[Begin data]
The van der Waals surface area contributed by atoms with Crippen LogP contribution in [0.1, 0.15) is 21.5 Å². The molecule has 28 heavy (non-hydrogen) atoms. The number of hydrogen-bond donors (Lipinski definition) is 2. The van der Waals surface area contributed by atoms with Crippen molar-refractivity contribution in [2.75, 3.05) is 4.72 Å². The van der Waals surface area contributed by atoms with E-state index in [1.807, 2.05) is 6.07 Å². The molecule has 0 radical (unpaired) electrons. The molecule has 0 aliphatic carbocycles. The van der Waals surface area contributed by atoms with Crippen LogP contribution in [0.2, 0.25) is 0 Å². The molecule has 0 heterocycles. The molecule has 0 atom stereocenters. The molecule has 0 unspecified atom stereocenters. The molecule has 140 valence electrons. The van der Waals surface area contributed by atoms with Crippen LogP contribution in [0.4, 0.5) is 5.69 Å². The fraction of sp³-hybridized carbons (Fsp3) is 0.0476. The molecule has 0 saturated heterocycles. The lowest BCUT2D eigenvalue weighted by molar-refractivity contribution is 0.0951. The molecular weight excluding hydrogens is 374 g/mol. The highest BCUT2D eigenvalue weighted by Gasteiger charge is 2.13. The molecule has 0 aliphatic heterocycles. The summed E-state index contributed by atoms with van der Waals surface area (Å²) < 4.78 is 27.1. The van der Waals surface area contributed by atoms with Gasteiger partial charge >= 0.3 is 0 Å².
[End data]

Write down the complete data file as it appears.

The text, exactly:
The van der Waals surface area contributed by atoms with Crippen LogP contribution in [0.1, 0.15) is 21.5 Å². The molecule has 28 heavy (non-hydrogen) atoms. The number of hydrogen-bond donors (Lipinski definition) is 2. The van der Waals surface area contributed by atoms with Crippen molar-refractivity contribution in [2.75, 3.05) is 4.72 Å². The van der Waals surface area contributed by atoms with E-state index in [1.807, 2.05) is 6.07 Å². The molecule has 0 radical (unpaired) electrons. The molecule has 0 aliphatic carbocycles. The van der Waals surface area contributed by atoms with Crippen LogP contribution in [0.2, 0.25) is 0 Å². The molecule has 0 heterocycles. The molecule has 0 atom stereocenters. The molecule has 0 unspecified atom stereocenters. The molecule has 140 valence electrons. The van der Waals surface area contributed by atoms with Crippen LogP contribution in [0.4, 0.5) is 5.69 Å². The fraction of sp³-hybridized carbons (Fsp3) is 0.0476. The molecule has 0 saturated heterocycles. The lowest BCUT2D eigenvalue weighted by molar-refractivity contribution is 0.0951. The molecular weight excluding hydrogens is 374 g/mol. The highest BCUT2D eigenvalue weighted by Gasteiger charge is 2.13. The molecule has 0 aliphatic heterocycles. The summed E-state index contributed by atoms with van der Waals surface area (Å²) < 4.78 is 27.1. The van der Waals surface area contributed by atoms with Gasteiger partial charge >= 0.3 is 0 Å².